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NASA scientists analyze Peru's deadly precipitation

By Brooks Hays
NASA scientists analyze Peru's deadly precipitation
Satellite data show the intense rainfall that has flood northwestern Peru in the last two weeks. Photo by NASA/JAXA/Hal Pierce

March 23 (UPI) -- NASA scientists are using the latest data from Global Precipitation Measurement mission to model the storm systems responsible for dumping deadly amounts of rain on Peru during the last two weeks.

Last week, intense storms dropped record amounts of rain, triggering deadly floods that forced thousands from their homes. Another crop of storms compounded damages earlier this week. Dozens of people have been killed and thousands of properties damaged.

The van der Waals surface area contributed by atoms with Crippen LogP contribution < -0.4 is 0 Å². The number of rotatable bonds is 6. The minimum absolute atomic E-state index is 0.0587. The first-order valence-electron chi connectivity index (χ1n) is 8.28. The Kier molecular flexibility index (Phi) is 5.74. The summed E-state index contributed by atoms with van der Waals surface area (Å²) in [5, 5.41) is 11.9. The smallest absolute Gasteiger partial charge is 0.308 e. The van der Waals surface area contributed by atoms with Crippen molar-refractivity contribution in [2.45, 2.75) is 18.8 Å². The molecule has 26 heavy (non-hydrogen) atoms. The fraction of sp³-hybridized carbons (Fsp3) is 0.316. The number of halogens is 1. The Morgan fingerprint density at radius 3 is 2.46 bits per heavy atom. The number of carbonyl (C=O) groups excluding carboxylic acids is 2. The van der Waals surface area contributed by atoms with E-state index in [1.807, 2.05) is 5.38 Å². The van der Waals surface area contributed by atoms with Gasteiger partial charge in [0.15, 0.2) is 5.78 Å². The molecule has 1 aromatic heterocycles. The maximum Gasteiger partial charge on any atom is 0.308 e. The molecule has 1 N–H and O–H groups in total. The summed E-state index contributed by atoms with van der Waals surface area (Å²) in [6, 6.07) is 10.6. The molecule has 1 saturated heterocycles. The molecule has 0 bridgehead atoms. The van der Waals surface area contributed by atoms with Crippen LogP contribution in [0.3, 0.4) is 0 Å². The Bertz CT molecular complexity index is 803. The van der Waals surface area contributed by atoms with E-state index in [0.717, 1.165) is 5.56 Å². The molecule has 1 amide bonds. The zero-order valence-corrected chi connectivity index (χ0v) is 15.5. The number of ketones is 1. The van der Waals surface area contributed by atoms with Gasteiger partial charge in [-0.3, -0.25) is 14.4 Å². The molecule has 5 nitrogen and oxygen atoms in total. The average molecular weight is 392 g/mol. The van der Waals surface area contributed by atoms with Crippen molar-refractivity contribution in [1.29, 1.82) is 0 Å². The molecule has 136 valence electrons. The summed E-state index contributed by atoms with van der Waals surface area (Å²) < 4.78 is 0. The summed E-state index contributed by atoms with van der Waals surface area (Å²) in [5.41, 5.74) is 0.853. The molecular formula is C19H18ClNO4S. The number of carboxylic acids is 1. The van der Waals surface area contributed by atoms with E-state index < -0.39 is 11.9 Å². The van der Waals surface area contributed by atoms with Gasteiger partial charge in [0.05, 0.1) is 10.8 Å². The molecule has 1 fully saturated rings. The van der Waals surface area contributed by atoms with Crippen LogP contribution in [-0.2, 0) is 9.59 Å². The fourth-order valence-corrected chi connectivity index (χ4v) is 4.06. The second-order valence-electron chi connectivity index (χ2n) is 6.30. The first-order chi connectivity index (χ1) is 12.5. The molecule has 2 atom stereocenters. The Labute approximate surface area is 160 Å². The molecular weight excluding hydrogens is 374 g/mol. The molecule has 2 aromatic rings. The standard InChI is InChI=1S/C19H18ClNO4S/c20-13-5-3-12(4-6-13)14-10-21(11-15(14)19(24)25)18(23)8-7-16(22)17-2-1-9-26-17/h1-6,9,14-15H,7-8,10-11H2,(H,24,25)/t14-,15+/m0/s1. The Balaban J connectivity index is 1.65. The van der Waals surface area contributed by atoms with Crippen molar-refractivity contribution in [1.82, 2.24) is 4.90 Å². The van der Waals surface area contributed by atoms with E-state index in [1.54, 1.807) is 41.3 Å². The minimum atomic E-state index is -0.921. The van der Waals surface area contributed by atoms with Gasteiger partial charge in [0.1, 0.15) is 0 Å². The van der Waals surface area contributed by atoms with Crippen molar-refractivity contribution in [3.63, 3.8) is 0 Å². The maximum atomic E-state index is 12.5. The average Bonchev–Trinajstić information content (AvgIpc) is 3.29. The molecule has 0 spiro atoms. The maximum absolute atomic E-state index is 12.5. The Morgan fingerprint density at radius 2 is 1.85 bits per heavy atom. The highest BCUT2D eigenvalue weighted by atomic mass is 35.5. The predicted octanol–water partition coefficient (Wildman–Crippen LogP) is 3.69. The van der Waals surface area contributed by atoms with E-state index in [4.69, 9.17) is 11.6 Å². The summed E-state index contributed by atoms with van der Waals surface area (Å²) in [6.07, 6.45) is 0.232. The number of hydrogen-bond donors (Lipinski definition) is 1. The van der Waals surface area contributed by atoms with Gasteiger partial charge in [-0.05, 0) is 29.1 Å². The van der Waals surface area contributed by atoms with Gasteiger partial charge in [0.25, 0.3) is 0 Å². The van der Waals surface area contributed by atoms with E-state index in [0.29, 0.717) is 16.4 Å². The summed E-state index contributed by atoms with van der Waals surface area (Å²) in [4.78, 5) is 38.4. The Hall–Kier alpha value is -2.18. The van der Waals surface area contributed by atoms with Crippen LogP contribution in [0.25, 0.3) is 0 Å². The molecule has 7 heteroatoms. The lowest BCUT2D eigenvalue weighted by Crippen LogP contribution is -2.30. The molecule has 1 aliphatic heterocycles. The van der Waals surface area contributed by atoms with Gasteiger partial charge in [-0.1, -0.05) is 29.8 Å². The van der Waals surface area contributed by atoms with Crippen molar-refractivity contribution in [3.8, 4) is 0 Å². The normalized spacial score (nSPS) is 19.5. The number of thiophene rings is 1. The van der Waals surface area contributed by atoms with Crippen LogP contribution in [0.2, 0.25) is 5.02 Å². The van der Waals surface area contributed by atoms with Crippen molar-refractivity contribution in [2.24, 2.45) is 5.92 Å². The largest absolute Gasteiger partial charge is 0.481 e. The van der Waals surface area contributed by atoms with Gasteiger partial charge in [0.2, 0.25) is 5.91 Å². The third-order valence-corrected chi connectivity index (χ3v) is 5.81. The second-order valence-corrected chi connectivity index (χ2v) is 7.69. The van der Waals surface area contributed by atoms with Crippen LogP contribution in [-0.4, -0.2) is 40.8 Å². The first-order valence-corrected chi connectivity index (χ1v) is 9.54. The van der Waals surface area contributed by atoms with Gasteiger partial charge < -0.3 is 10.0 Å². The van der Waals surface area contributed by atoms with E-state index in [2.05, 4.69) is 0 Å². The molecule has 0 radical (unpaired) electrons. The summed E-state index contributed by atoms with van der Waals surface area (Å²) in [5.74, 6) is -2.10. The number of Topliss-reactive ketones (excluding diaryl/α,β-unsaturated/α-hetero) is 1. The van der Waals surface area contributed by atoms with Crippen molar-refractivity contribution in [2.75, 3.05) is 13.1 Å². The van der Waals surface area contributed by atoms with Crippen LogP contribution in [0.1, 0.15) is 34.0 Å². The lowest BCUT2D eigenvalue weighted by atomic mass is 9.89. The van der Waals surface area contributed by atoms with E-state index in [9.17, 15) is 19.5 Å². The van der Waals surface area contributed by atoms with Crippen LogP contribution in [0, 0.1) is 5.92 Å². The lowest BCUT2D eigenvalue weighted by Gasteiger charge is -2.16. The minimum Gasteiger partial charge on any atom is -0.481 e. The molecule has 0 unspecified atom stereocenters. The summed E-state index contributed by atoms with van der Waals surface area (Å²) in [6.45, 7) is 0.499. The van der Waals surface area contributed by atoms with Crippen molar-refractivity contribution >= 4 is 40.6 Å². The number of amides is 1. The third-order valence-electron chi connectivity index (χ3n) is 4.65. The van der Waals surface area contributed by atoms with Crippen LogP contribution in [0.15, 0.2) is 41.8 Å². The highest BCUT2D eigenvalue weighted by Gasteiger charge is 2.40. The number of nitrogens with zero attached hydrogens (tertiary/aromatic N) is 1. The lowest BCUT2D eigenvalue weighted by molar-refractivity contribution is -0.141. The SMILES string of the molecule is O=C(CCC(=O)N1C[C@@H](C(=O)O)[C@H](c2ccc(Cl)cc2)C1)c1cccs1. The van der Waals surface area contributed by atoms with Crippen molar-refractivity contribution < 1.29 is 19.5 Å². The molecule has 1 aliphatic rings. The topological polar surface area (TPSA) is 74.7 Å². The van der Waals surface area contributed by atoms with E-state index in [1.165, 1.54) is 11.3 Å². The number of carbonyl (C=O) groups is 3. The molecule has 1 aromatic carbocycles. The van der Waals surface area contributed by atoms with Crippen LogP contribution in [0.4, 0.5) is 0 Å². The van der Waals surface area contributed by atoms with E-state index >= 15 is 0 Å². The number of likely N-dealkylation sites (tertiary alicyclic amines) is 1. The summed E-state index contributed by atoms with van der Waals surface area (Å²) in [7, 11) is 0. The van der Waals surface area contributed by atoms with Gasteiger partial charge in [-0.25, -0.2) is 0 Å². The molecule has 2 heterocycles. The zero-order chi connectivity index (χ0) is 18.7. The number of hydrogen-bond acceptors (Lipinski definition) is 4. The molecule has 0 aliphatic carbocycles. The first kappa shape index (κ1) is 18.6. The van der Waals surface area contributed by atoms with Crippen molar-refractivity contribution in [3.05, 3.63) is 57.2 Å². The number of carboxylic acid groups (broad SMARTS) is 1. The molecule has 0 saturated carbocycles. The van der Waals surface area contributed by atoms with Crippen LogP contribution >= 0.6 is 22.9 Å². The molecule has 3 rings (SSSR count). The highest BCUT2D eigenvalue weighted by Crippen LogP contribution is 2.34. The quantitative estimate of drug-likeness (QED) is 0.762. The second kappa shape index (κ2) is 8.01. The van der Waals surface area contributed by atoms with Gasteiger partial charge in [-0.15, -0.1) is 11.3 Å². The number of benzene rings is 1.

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The latest round of storms were imaged by GPM's core observatory satellite as it passed over Peru on March 20. The Global Precipitation Measurement mission is a joint effort between NASA and JAXA, Japan's space agency.

The satellite's Microwave Imager and Dual-Frequency Precipitation Radar identified heavy bands of rainfall with precipitation rates of 5.4 inches per hour. Radar readings allowed scientists to study 3D images of the storm clouds. Some storm cloud tops peaked at altitudes of 8.1 miles.

Scientists suggest the powerful storms are the result of an El Niño-like mass of warm ocean surface water off the coast of Peru. Rains are expected to continue in the coming days.

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